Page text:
New Forest: forest laws, poaching, punishment and reform

The New Forest boasts what is believed to be the highest concentration of ancient trees in Western Europe.

A ‘forest’ was formerly associated with an area where game was preserved for royal hunting, unlike today where we think of a forest as being a place filled with trees.

Nowadays we think of a forest as ‘a place covered in trees’ but in medieval times it was understood to be ‘a reserve for royal hunting’. An area of forest could include whole villages and other settlements as well as woods, bogs and heathland. When William the Conqueror created the New Forest in 1079 he also introduced forest laws to protect the venison and vert, which were the beasts of the chase and the greenery they depended upon. So severe were these laws the Anglo-Saxon chronicle reported that they were designed to ‘leave the English nothing but their eyes to weep with.’ Whereas previously the Forest people had been able to exploit the available natural resources of the landscape after the introduction of these harsh laws there were serious, even fatal, consequences for living off the land. Disturbing a deer meant punishment that included blinding or having a hand cut off, and actually killing one, even to feed hungry children, could lead to execution. The Forest residents were not even permitted to gather fallen wood or clear the land, even if it were their own.

Stable stand Dog draw Back bear Bloody hand
After concessions were granted in Henry I’s Coronation Edict of 1100, Magna Carta in 1215, and the Charter of the Forest in 1217, things got a little bit easier for the Forest inhabitants. A judicial system to hear cases of forest law was introduced and by 1217 the death penalty for poaching was abolished. Nevertheless commoners were still not permitted to hunt in the Forest and their dogs would often have to have parts of their paws amputated or ‘expedited’ to prevent them from chasing game. Gradually the legal system began to offer some protection to the common people. Officers of the Crown could not lawfully arrest an offender against the venison and vert unless he was caught in either of the following situations:‘Stable stand Dog draw Back bear Bloody hand’. Stable stand indicated that the man had been found with a long-bow or cross-bow bent at the ready or had dogs or hounds on a leash ready to let them off. Dog draw implied that the man had already wounded a deer or wild boar and had been found using a dog or hound to draw the animal or follow its scent in order to catch it. Back bear meant that the man had killed and recovered the animal and had been caught in the act of carrying it away on his back. Bloody hand literally meant being caught ‘red handed’ with the suspect’s hands covered in blood, whilst in the Forest.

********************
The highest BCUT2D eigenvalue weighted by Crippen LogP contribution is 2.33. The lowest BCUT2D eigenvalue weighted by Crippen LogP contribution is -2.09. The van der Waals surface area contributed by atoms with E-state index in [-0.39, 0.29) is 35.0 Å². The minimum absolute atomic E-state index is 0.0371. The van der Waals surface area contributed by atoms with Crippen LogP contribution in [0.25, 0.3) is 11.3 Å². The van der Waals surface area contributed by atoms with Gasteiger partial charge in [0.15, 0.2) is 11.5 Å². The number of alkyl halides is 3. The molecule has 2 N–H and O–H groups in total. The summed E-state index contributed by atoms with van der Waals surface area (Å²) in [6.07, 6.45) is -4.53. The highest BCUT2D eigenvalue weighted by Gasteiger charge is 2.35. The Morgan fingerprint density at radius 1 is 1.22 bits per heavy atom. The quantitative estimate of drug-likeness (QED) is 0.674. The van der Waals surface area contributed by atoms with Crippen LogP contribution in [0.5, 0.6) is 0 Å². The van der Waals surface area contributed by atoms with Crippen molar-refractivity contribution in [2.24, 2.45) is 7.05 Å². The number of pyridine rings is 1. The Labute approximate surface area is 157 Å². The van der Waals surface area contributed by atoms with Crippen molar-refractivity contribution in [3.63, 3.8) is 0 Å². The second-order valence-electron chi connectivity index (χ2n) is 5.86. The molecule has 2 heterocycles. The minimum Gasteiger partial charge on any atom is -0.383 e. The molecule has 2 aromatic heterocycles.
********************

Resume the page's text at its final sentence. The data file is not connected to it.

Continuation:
The Forest judicial system
Any of these circumstances were enough for the suspect to be arrested and committed to prison where they would await trial. According to Manwood’s Treatise of the forest laws: ‘punishment is by judicial sentence at the Justice Seat, and to be fined at the discretion of the Lord Chief Justice, and committed till he pay the fine, and then and there to bound to the Good Behaviour in the Forest and forever after.’ However, the court system was complicated and different levels of the judiciary would hear different levels of crime. The Court of Attachment, was held every forty days, and presided over by Verderers and the Warden, or his deputy. The Court of Attachment did not possess the power to try or convict individuals, and such cases would have to be passed up to the more senior Swainmote, which could try offenders before a jury of freemen and was held three times a year. It was the highest-ranking Court of Justice Eyre that could pass sentence on offenders of the forest laws but it was held every three years or more.

The Verderers’ Court
By the middle of the nineteenth century it was clear that the laws, offices and institutions of the Forest judiciary needed reform. While the current Verderers’ Court in Lyndhurst has its origins from medieval times it was reconstituted in its present form as a result of the 1877 New Forest Act. The Act abolished the former oath of allegiance to the Crown and the Verderers now work in the interest of the commoners, common rights and the New Forest landscape. The Court meets in ‘Open Court’ on the third Wednesday of each month at which the public may address the Verderers on any matter relevant to the management of the New Forest and subject to the Court Regulations. It is well worth a visit to see one of the oldest courts in the land perform its functions in managing the New Forest of today.

The Verderer's Hall, where the Court presides, has a medieval heritage.

The Verderers of the New Forest work in the interest of the commoners, common rights and the New Forest landscape.

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Keeping the history, ecology and cultural traditions of the New Forest alive through practice of 'commoning'. Sharing information about #NewForest & #commoning.
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